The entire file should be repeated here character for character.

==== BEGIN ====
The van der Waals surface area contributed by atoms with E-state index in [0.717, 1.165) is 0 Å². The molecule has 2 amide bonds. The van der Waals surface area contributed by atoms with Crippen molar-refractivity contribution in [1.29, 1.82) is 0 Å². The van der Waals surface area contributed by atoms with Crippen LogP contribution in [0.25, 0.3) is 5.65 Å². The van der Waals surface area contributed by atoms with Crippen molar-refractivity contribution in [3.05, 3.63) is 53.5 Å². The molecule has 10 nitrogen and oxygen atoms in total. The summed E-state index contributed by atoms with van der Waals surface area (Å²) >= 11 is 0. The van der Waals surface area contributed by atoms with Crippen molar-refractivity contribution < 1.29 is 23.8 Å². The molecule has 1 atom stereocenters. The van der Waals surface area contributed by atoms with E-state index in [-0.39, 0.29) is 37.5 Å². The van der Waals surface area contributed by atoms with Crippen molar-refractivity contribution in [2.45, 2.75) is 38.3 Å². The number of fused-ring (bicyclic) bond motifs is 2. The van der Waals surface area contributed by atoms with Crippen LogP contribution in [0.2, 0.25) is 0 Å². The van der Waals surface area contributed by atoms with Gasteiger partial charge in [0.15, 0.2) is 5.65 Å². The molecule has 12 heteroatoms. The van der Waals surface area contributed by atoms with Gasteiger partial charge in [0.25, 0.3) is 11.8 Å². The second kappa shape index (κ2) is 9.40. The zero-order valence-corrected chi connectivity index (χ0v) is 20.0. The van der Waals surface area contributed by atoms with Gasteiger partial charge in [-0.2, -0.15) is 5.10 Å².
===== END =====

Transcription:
The van der Waals surface area contributed by atoms with E-state index in [0.717, 1.165) is 0 Å². The molecule has 2 amide bonds. The van der Waals surface area contributed by atoms with Crippen molar-refractivity contribution in [1.29, 1.82) is 0 Å². The van der Waals surface area contributed by atoms with Crippen LogP contribution in [0.25, 0.3) is 5.65 Å². The van der Waals surface area contributed by atoms with Crippen molar-refractivity contribution in [3.05, 3.63) is 53.5 Å². The molecule has 10 nitrogen and oxygen atoms in total. The summed E-state index contributed by atoms with van der Waals surface area (Å²) >= 11 is 0. The van der Waals surface area contributed by atoms with Crippen molar-refractivity contribution < 1.29 is 23.8 Å². The molecule has 1 atom stereocenters. The van der Waals surface area contributed by atoms with E-state index in [-0.39, 0.29) is 37.5 Å². The van der Waals surface area contributed by atoms with Crippen molar-refractivity contribution in [2.45, 2.75) is 38.3 Å². The number of fused-ring (bicyclic) bond motifs is 2. The van der Waals surface area contributed by atoms with Crippen LogP contribution in [0.2, 0.25) is 0 Å². The van der Waals surface area contributed by atoms with Gasteiger partial charge in [0.15, 0.2) is 5.65 Å². The molecule has 12 heteroatoms. The van der Waals surface area contributed by atoms with Gasteiger partial charge in [0.25, 0.3) is 11.8 Å². The second kappa shape index (κ2) is 9.40. The zero-order valence-corrected chi connectivity index (χ0v) is 20.0. The van der Waals surface area contributed by atoms with Gasteiger partial charge in [-0.2, -0.15) is 5.10 Å².